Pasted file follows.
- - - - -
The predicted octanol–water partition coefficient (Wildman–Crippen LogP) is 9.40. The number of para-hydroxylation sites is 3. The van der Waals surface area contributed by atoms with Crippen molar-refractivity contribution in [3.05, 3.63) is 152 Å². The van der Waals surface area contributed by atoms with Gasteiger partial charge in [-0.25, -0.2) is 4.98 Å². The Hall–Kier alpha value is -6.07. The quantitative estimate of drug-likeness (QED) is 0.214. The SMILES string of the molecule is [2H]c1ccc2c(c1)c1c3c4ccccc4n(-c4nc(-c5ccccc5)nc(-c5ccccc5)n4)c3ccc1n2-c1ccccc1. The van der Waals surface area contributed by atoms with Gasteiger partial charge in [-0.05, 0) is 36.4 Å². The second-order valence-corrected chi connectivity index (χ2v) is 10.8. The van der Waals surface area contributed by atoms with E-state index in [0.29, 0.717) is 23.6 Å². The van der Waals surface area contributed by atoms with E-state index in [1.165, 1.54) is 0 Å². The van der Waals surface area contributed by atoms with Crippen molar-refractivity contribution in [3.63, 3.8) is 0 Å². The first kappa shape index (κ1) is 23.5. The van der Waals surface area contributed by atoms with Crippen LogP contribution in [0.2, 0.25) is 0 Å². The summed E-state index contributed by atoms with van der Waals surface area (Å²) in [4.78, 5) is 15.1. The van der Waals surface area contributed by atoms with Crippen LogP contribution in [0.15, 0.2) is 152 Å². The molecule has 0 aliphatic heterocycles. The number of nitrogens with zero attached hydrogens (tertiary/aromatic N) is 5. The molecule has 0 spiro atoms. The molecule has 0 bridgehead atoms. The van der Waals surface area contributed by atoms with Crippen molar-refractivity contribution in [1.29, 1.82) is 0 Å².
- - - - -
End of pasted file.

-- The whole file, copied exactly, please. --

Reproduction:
The predicted octanol–water partition coefficient (Wildman–Crippen LogP) is 9.40. The number of para-hydroxylation sites is 3. The van der Waals surface area contributed by atoms with Crippen molar-refractivity contribution in [3.05, 3.63) is 152 Å². The van der Waals surface area contributed by atoms with Gasteiger partial charge in [-0.25, -0.2) is 4.98 Å². The Hall–Kier alpha value is -6.07. The quantitative estimate of drug-likeness (QED) is 0.214. The SMILES string of the molecule is [2H]c1ccc2c(c1)c1c3c4ccccc4n(-c4nc(-c5ccccc5)nc(-c5ccccc5)n4)c3ccc1n2-c1ccccc1. The van der Waals surface area contributed by atoms with Gasteiger partial charge in [-0.05, 0) is 36.4 Å². The second-order valence-corrected chi connectivity index (χ2v) is 10.8. The van der Waals surface area contributed by atoms with E-state index in [0.29, 0.717) is 23.6 Å². The van der Waals surface area contributed by atoms with E-state index in [1.165, 1.54) is 0 Å². The van der Waals surface area contributed by atoms with Crippen molar-refractivity contribution in [3.63, 3.8) is 0 Å². The first kappa shape index (κ1) is 23.5. The van der Waals surface area contributed by atoms with Crippen LogP contribution in [0.2, 0.25) is 0 Å². The summed E-state index contributed by atoms with van der Waals surface area (Å²) in [4.78, 5) is 15.1. The van der Waals surface area contributed by atoms with Crippen LogP contribution in [0.15, 0.2) is 152 Å². The molecule has 0 aliphatic heterocycles. The number of nitrogens with zero attached hydrogens (tertiary/aromatic N) is 5. The molecule has 0 spiro atoms. The molecule has 0 bridgehead atoms. The van der Waals surface area contributed by atoms with Crippen molar-refractivity contribution in [1.29, 1.82) is 0 Å².